The Court in Scott B. did not address the issue of what process is due to the minor plaintiff under the U.S. Constitution.  Instead, the court ruled only that the California due process clause was not violated by the charter school.  By reasoning that students can always return to their public school within a day of their dismissal, one reading of the court’s decision is that it lays the groundwork for a court to find in a future case that the student is without the right to a hearing because no deprivation of education has occurred – and thus there is no right to a hearing.  Such a rationale becomes slippery and the court goes too far down the slope in its ruling in Scott B.  After all, it is also true that an expelled public school student has a legally protected interest in public education and can attend a community day school post-expulsion [5]. In fact, the assertion that a student dismissed from a charter school is free to enroll in a public school contradicts the California Department of Education’s own instructions to school districts that once a student is expelled from a charter school, “[t]he district may choose to treat a student expelled from a charter school in the same manner as a student expelled from the district.” Of course, post Scott B. charter schools can simply characterize the “expulsion” as a dismissal.  The San Diego County Office of Education instructs school districts to review charter school removals to determine whether the district would have expelled the student and if so, to enroll that child in an alternative school.
How public schools will now respond to enrollment requests by “dismissed” former charter school students after Scott B. has yet to be determined.   We believe it actionable should a dismissed former charter school student find it more difficult to enroll (i.e. procedures, level of difficulty, and requirements) than the enrolling child that has no “dismissal” on his or her record.   Please contact us to discuss this further, as applicable. 
Scott B. Will Fuel Selective Enrollment by Charter Schools
Communities from across the country are raising alarm that charter schools are selective of certain students in order to deliver better outcomes.  Such selectiveness includes concerns that charter schools screen out students with special education needs (in particular those with severe disabilities), and have higher rates of suspension and expulsion than public schools.  According the Reuters, “across the United States, charters aggressively screen student applicants, assessing their academic records, parental support, disciplinary history, motivation, special needs and even their citizenship, sometimes in violation of state and federal law.”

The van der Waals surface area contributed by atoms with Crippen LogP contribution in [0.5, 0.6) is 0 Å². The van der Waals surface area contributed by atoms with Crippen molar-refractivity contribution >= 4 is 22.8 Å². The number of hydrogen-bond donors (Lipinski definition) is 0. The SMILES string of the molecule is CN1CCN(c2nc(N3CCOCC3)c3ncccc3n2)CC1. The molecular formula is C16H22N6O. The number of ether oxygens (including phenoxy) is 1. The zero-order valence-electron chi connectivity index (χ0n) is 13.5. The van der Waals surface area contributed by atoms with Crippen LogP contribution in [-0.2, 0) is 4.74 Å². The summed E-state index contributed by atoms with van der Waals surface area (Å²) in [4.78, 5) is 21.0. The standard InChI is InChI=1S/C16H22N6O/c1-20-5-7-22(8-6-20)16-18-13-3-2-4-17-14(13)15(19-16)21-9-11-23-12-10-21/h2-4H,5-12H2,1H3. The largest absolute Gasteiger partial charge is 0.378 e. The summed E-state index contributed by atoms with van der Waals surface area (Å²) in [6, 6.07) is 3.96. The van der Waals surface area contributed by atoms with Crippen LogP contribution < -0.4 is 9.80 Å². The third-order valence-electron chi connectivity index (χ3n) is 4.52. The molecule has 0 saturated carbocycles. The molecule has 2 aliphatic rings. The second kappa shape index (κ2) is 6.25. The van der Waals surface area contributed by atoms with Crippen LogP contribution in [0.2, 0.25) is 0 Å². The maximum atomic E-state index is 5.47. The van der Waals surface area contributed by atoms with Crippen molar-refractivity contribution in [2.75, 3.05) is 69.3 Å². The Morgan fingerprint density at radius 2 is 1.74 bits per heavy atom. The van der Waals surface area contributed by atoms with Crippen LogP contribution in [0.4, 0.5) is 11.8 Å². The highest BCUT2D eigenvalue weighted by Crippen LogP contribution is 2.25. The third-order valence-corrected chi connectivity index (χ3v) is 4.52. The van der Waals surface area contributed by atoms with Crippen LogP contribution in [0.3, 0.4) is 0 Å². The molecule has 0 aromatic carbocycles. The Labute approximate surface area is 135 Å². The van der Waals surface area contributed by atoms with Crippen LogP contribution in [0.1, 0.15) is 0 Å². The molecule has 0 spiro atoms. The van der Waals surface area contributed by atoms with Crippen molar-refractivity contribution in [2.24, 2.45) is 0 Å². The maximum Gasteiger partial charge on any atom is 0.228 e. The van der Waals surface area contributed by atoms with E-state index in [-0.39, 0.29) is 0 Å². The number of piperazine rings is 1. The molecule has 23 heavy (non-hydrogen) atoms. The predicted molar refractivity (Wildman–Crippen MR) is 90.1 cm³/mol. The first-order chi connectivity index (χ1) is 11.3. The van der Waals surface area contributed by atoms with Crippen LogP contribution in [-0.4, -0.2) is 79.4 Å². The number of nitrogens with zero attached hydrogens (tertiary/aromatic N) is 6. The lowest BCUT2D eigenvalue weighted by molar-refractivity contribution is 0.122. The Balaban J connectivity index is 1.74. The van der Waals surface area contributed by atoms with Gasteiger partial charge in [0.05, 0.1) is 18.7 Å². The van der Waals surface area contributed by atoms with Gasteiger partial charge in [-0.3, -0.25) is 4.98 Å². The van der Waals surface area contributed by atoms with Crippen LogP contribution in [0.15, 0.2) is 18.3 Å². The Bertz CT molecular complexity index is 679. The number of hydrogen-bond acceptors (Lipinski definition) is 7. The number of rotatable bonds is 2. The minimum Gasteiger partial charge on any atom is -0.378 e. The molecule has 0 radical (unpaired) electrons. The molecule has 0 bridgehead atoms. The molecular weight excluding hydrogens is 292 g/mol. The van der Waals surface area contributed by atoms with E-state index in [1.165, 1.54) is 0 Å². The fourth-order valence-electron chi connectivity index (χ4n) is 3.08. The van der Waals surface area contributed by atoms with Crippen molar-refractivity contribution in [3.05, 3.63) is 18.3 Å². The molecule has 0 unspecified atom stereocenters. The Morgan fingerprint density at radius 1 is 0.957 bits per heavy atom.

Even the Secretary of Education, Arne Duncan, whose policies have encouraged the rise of charter schools, acknowledges that “[i]n many cities . . . charters are substantially more likely to suspend and expel students than other public schools.”
This decision will impact an increasing number of California public school students who are enrolled in a charter school.  The number of charter schools across the country in the last ten years has skyrocketed.  California has the highest number of charter schools in the country, with over 110 new schools opening in 2012-2013.  The most significant increase in number of charters schools last year occurred within boundaries of the Los Angeles Unified School District. 
Charter schools promote the idea that, like public schools, charter schools are tuition free and open to all prospective students.  Indeed, the California Education Code states that charter schools are part of California’s public school system and therefore are entitled to full and fair state funding.[6]  Yet, made clear by the Scott B. decision, is that behind the “public” façade of charter schools, students don’t have the same rights under California laws as they would in a traditional public school. 
While charter schools that receive federal funding must still comply with civil rights and other protective statutes – such as the Individuals with Disabilities in Education Act (IDEA), Section 504 of the Rehabilitation Act of 1973, Title VI of the Civil Rights Act, and No Child Left Behind Act – the lack of oversight by a public board of education means that it is up to students and parents to independently enforce the laws through expensive litigation.  In Los Angeles, charter schools have come under heavy criticism for turning away students with disabilities.  This is comparable to concerns raised by communities across the country.  According to a study by the UCLA Civil Rights Project, that expressed alarm with the role of charter schools in creating a higher level of segregation amongst students that are African American, “charter schools, in many ways, have more extensive segregation than other public schools…[c]harter schools attract a higher percentage of black students than traditional public schools, in part because they tend to be located in urban areas…[a]s a result, charter school enrollment patterns display high levels of minority segregation, trends that are particularly severe for black students.” In fact, up until very recently, the Office for Civil Rights of the Department of Education (OCR) did not collect data on civil rights outcomes for students in charter schools.  OCR will release for the first time, data related to charter school for 2011-2012 school year in the fall of 2013.